Different trypanosoma species were identified in cattle distributed within the study area as shown in Table 3. Comparatively, the PCV values for non-infected animals were higher than for those infected with individual parasites. The animals infected with T. brucei were the least affected, with an average PCV of 30.3 ± 0.92, while the animals infected with T. theileri were the most affected, with an average PCV of 19.2 ± 1.12. Generally, the PCV in regard to species infection followed the order T. theileri < T. evansi < T. simiae < T. congolense < T. brucei (Table 3). Details on the average PCV obtained for each herd and the trypanosome species and subspecies infections are contained in Additional file 2: Table S2, Additional file 5: Table S4 and Additional file 6: Table S5, respectively.

Table 3 Comparison of mean PCV of cattle infected with Trypanosoma species in the study location (June 2019)

Trypanosome infection rates varied with sex, age, cattle breed, residency/stay period, animal origin, disease and treatment history, travel history, herd size and location of herd relative to the River Niger. As shown in Table 4, the infection rate was higher in female animals (4.3%), young animals (10.0%), White Fulani cattle breeds (3.7%), animals that were recently domiciled ≤ 3 years (3.2%), transhumance animals (3.6%) and animals having a disease history (4.1%). Similarly, in Table 5, the infection rate was higher among herds closer to the River Niger (56.2%), larger herds (33.3%) and animals that had travelled to endemic zones (50.0%). Aside from the age of animals and location distance from the River Niger, the differences in the infection rates for all tested parameters were not statistically significant. In Fig. 3a, our results show a single infection rate of 91.7% as against 8.3% recorded for mixed infection, with T. congolense being the most prevalent (50.0%), followed by T. brucei brucei (16.7%), while other species had equal prevalence (8.3%). In the study area, the infection rate with T. congolense Savannah type was comparatively higher (71.4%) than other types, as shown in Fig. 3b (see also Additional file 6: Table S5). The spatial distribution of trypanosome-infected herds across the study area is shown in Fig. 4.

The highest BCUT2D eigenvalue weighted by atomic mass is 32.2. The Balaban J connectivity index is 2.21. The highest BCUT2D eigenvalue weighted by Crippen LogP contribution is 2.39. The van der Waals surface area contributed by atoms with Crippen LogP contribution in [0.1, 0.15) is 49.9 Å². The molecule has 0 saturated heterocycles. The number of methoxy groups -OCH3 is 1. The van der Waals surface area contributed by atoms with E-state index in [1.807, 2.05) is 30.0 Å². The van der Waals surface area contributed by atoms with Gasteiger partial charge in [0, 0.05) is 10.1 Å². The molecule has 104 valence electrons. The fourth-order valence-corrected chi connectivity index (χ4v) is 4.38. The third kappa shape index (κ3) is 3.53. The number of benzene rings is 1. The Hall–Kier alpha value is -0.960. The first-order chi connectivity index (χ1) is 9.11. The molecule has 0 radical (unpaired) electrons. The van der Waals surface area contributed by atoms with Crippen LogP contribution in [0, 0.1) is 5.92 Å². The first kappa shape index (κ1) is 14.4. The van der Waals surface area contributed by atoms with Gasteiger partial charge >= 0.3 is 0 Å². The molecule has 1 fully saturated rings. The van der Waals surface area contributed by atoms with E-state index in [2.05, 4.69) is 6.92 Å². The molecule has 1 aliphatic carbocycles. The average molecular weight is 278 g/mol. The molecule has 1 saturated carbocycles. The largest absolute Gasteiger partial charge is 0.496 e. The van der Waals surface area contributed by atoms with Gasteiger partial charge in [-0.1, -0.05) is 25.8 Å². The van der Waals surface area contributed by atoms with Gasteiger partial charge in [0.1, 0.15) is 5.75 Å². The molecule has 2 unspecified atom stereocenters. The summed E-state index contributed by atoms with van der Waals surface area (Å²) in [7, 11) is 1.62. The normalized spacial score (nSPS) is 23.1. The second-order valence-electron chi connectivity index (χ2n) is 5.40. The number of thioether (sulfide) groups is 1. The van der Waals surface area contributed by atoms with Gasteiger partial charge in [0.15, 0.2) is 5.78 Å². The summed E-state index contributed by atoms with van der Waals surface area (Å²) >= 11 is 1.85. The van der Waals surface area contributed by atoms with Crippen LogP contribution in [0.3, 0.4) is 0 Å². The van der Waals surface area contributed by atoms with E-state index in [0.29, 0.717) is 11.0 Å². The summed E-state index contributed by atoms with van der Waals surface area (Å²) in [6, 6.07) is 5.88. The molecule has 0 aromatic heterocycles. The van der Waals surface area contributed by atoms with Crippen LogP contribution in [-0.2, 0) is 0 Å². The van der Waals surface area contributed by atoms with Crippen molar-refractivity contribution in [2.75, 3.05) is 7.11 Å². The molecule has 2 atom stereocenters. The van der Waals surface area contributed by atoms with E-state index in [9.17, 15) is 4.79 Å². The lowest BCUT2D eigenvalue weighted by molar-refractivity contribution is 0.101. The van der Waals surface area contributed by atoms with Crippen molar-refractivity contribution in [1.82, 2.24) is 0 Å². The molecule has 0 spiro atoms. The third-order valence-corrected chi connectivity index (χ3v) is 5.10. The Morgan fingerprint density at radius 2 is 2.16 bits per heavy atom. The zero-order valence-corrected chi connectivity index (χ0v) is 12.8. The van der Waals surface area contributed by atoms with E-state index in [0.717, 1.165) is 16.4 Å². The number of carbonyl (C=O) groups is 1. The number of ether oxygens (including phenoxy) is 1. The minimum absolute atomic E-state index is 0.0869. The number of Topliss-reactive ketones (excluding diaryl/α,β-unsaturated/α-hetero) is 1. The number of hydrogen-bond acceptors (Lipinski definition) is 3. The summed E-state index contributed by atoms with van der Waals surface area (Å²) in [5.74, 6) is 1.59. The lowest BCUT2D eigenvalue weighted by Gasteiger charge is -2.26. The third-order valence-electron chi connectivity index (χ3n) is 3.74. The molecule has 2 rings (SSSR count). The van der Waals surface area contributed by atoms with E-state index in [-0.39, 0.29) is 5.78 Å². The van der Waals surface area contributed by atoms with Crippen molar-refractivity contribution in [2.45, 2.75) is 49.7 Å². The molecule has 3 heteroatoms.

Table 4 Parametric prevalence of trypanosome infection based on sex, age, breed, animal residency, origin, disease history and treatment history (June 2019)
Table 5 Parametric prevalence of trypanosome infection based on location, herd size and travel history to endemic zones (June 2019)
Fig. 3
figure3

Prevalence of trypanosome infections among cattle distributed within the Jebba axis of the River Niger, Kwara state (June 2019). a Prevalence of single and mixed infections. b Prevalence according to species and subspecies infection

Fig. 4
figure4

Spatial distribution of trypanosome-infected herds within the Jebba axis of the River Niger, Kwara state, Nigeria (June 2019)

Discussion

The low prevalence reported in this study by microscopic screening (Table 1) is not surprising considering the generally low sensitivity of the parasitological diagnostic method [40,41,42]. This is especially so for field animals characterized by low parasitaemia. The superiority of PCR over the micro-haematocrit centrifugation technique (MHCT) has been widely demonstrated in epidemiological studies of animal trypanosomiasis [3, 32, 43, 44]. These differences are due to the sensitivity thresholds of the techniques. Nested PCR gave an overall prevalence of 3.0%. Each species tested produced amplicons of between 200 and 700 base pairs (bp) in length (Fig. 1a, b). The ITS-1 PCR product size of T. evansi was similar to that of T. brucei, and sequencing analysis was key to differentiating between the two PCR products. Sample JT11 was further confirmed to be T. evansi (Additional file 3: Table S3), suggesting the possible role of cattle as reservoirs of T. evansi. Generally, bands obtained from the amplification results agreed with those of previous studies [15, 22, 45,46,47,48,49,50,51]. Samples JH4 and JM8 resulted in band sizes of approximately 700 bp, which were confirmed by sequence analysis to be T. congolense Savannah type. Molecular characterization of Trypanosoma species using ITS-1 generic primers and/or their slight modification has been reported to give an estimated range of ITS-1 band sizes with a maximum amplicon length of 640 bp [15], and it was noted that all species amplification using generic primers could lead to a band size of between 150 and 750 bp in length, as evidenced in this study and those previously reported [29, 45, 50, 52]. An amplicon length of 210 bp for T. vivax was not reported previously, which may be an indication that T. vivax 18S rRNA is more rapidly evolving than that of other non-salivarian trypanosomes and also evolving significantly faster than all other trypanosomes [53]. Further biological characterization will depend on isolation of a living specimen into culture. The ability to identify this trypanosome by the distinct size of the ITS-1 region has provided preliminary information on its distribution that should help track it in the field.